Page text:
Pontius Pilate was the governor of the Roman province of Judea from AD 26 to 36. He’s famous for presiding over the trial of Jesus of Nazareth and sending Jesus to the cross.
We don’t have a huge amount of information on Pilate, but there’s a famous story that shows what kind of a man he was. You can read the story yourself in the works of the Jewish historian Josephus, in his book Antiquities of the Jews 18:60-62, and also in his earlier work Wars of the Jews 2:175-177.
The story begins with Pilate looking rather good. He offered to build an aqueduct to bring water into Jerusalem.
Why an Aqueduct?
You may be wondering what’s so great about an aqueduct? Didn’t Jerusalem have water already?
Yes, it did, but not enough. It had the ancient Gihon spring, which dated to long before the time of King David, who ruled roughly 1000 BC. That worked fine when Jerusalem was a village with a few hundred souls, but by the time of Jesus, it was a largish city of at least 30,000 people. (At that time, in this part of the world, a city of 30,000 was considered quite large.)
And Jerusalem was growing. Houses were springing up outside the city walls on the north side, in the area called New City.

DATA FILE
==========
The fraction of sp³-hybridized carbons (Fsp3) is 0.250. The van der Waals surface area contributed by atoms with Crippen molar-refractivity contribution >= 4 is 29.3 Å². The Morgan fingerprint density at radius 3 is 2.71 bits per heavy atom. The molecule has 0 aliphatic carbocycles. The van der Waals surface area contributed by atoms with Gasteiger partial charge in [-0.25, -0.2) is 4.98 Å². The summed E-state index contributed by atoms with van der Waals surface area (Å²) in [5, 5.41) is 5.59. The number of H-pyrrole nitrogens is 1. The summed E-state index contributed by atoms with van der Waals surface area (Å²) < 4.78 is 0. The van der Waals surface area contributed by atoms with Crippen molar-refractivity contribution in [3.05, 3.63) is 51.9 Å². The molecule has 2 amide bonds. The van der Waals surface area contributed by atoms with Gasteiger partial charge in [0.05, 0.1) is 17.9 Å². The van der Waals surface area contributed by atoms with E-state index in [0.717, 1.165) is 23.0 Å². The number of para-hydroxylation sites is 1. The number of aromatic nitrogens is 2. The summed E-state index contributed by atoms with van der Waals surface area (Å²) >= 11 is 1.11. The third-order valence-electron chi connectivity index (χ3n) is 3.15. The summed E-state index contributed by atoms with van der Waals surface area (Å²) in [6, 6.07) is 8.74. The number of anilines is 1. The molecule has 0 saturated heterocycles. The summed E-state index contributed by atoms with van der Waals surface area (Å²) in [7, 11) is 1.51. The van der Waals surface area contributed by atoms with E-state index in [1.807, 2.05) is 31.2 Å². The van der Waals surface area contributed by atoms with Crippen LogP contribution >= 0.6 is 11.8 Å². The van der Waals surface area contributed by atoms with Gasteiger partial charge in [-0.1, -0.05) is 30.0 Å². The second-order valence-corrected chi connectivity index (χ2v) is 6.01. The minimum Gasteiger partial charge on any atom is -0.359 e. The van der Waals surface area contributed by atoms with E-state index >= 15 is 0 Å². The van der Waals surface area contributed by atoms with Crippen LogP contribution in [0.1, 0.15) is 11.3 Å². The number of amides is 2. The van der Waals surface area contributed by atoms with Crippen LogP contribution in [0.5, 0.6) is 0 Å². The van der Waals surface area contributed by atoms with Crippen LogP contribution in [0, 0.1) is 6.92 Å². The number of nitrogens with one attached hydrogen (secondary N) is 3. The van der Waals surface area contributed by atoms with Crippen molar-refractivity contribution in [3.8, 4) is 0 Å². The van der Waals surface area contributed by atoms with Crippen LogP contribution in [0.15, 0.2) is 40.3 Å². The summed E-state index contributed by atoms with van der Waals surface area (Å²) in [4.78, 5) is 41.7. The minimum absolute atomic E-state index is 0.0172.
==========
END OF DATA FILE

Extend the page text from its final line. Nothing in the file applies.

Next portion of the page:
A city needs water, and especially a city with a large temple. As it happened, the Jewish Temple in Jerusalem was the largest temple in the known world. And temples thrive on sacrifices, which produce blood, which needs to be washed away.
At the time, there were already several aqueducts bringing water in to Jerusalem. Here’s a picture of one that I took a few years ago just outside the Old City of Jerusalem:
Jerusalem needed more water than it had, and Pilate offered to bring some in by building another aqueduct. The Romans were exceptionally good at building aqueducts, and no doubt the city was thrilled at Pilate’s offer.
But Who’s Going to Pay for It?
Whenever a government decides to do something useful, somebody has to pay for it. And whoever ends up footing the bill usually gets angry. Especially if they don’t find out they’re paying for it until after the money’s been spent.
Pilate built the aqueduct, bringing in water from about 25 miles away. Then he raided the Temple treasury. We don’t know exactly how much money he took, but naturally the Jewish population of Jerusalem was furious. Ancient temples were supposed to be inviolate. Stealing money from a temple was guaranteed to cause an outrage.
Pilate may have thought he was justified, because after all, the Temple needed water, so he supplied it at the Temple’s expense. But the Jews of Jerusalem didn’t see it that way. From their point of view, Pilate was a dirty, rotten crook. So they held a riot to let him know what they thought.
Wolves in Sheep’s Clothing
Pilate came to the riot prepared. He had a total of about half a legion of soldiers under his command, probably about three thousand troops. He didn’t need nearly that many. He probably only used a few hundred, but he used them well.